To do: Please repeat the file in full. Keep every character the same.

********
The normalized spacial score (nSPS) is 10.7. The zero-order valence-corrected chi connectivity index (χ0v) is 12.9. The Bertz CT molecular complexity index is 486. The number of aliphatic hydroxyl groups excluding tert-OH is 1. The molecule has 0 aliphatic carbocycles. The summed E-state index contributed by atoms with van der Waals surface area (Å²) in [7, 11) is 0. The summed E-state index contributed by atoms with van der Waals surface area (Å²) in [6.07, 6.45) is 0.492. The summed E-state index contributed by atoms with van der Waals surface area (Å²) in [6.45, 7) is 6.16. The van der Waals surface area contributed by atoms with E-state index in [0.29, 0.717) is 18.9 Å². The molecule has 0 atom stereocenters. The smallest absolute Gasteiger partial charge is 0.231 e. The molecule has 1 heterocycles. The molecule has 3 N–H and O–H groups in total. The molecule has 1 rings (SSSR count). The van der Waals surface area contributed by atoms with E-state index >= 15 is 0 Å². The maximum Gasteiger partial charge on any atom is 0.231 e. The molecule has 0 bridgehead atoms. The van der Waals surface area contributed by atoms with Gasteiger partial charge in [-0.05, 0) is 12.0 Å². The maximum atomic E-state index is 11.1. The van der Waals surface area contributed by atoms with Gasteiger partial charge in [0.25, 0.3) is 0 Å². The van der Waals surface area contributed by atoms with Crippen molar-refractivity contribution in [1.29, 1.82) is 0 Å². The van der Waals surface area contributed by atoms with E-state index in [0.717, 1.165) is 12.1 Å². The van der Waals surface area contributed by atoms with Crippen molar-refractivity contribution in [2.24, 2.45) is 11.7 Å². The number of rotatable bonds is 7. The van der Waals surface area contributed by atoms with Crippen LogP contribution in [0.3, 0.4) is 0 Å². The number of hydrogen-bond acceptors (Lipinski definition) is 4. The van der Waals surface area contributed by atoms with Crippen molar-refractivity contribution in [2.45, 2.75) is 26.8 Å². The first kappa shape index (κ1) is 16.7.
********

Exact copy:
The normalized spacial score (nSPS) is 10.7. The zero-order valence-corrected chi connectivity index (χ0v) is 12.9. The Bertz CT molecular complexity index is 486. The number of aliphatic hydroxyl groups excluding tert-OH is 1. The molecule has 0 aliphatic carbocycles. The summed E-state index contributed by atoms with van der Waals surface area (Å²) in [7, 11) is 0. The summed E-state index contributed by atoms with van der Waals surface area (Å²) in [6.07, 6.45) is 0.492. The summed E-state index contributed by atoms with van der Waals surface area (Å²) in [6.45, 7) is 6.16. The van der Waals surface area contributed by atoms with E-state index in [0.29, 0.717) is 18.9 Å². The molecule has 0 atom stereocenters. The smallest absolute Gasteiger partial charge is 0.231 e. The molecule has 1 heterocycles. The molecule has 3 N–H and O–H groups in total. The molecule has 1 rings (SSSR count). The van der Waals surface area contributed by atoms with E-state index >= 15 is 0 Å². The maximum Gasteiger partial charge on any atom is 0.231 e. The molecule has 0 bridgehead atoms. The van der Waals surface area contributed by atoms with Gasteiger partial charge in [-0.05, 0) is 12.0 Å². The maximum atomic E-state index is 11.1. The van der Waals surface area contributed by atoms with Gasteiger partial charge in [0.25, 0.3) is 0 Å². The van der Waals surface area contributed by atoms with Crippen molar-refractivity contribution in [1.29, 1.82) is 0 Å². The van der Waals surface area contributed by atoms with E-state index in [0.717, 1.165) is 12.1 Å². The van der Waals surface area contributed by atoms with Crippen molar-refractivity contribution in [2.24, 2.45) is 11.7 Å². The number of rotatable bonds is 7. The van der Waals surface area contributed by atoms with Crippen LogP contribution in [0.3, 0.4) is 0 Å². The number of hydrogen-bond acceptors (Lipinski definition) is 4. The van der Waals surface area contributed by atoms with Crippen molar-refractivity contribution in [2.45, 2.75) is 26.8 Å². The first kappa shape index (κ1) is 16.7.